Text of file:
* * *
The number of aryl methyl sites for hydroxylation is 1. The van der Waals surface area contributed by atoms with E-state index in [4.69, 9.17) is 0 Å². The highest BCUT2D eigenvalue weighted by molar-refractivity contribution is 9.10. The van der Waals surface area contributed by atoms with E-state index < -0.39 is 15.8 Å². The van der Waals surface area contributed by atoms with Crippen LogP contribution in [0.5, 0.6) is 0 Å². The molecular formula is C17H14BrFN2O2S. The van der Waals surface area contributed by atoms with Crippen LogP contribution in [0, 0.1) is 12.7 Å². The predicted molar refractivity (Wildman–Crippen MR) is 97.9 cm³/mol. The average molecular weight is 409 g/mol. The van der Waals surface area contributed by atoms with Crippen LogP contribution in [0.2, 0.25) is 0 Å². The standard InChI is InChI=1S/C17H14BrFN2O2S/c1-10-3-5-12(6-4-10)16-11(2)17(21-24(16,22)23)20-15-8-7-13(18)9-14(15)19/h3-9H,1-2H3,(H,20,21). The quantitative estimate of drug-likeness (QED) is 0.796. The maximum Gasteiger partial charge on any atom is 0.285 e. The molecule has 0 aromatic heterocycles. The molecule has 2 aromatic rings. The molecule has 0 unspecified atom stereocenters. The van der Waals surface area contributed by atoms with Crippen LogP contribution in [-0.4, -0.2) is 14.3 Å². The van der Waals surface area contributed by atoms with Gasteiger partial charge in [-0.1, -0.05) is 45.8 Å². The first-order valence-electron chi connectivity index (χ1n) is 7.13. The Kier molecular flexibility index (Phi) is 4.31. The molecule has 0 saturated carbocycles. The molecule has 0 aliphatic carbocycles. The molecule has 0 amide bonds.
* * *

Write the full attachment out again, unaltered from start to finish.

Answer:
The number of aryl methyl sites for hydroxylation is 1. The van der Waals surface area contributed by atoms with E-state index in [4.69, 9.17) is 0 Å². The highest BCUT2D eigenvalue weighted by molar-refractivity contribution is 9.10. The van der Waals surface area contributed by atoms with E-state index < -0.39 is 15.8 Å². The van der Waals surface area contributed by atoms with Crippen LogP contribution in [0.5, 0.6) is 0 Å². The molecular formula is C17H14BrFN2O2S. The van der Waals surface area contributed by atoms with Crippen LogP contribution in [0, 0.1) is 12.7 Å². The predicted molar refractivity (Wildman–Crippen MR) is 97.9 cm³/mol. The average molecular weight is 409 g/mol. The van der Waals surface area contributed by atoms with Crippen LogP contribution in [0.2, 0.25) is 0 Å². The standard InChI is InChI=1S/C17H14BrFN2O2S/c1-10-3-5-12(6-4-10)16-11(2)17(21-24(16,22)23)20-15-8-7-13(18)9-14(15)19/h3-9H,1-2H3,(H,20,21). The quantitative estimate of drug-likeness (QED) is 0.796. The maximum Gasteiger partial charge on any atom is 0.285 e. The molecule has 0 aromatic heterocycles. The molecule has 2 aromatic rings. The molecule has 0 unspecified atom stereocenters. The van der Waals surface area contributed by atoms with Crippen LogP contribution in [-0.4, -0.2) is 14.3 Å². The van der Waals surface area contributed by atoms with Gasteiger partial charge in [-0.1, -0.05) is 45.8 Å². The first-order valence-electron chi connectivity index (χ1n) is 7.13. The Kier molecular flexibility index (Phi) is 4.31. The molecule has 0 saturated carbocycles. The molecule has 0 aliphatic carbocycles. The molecule has 0 amide bonds.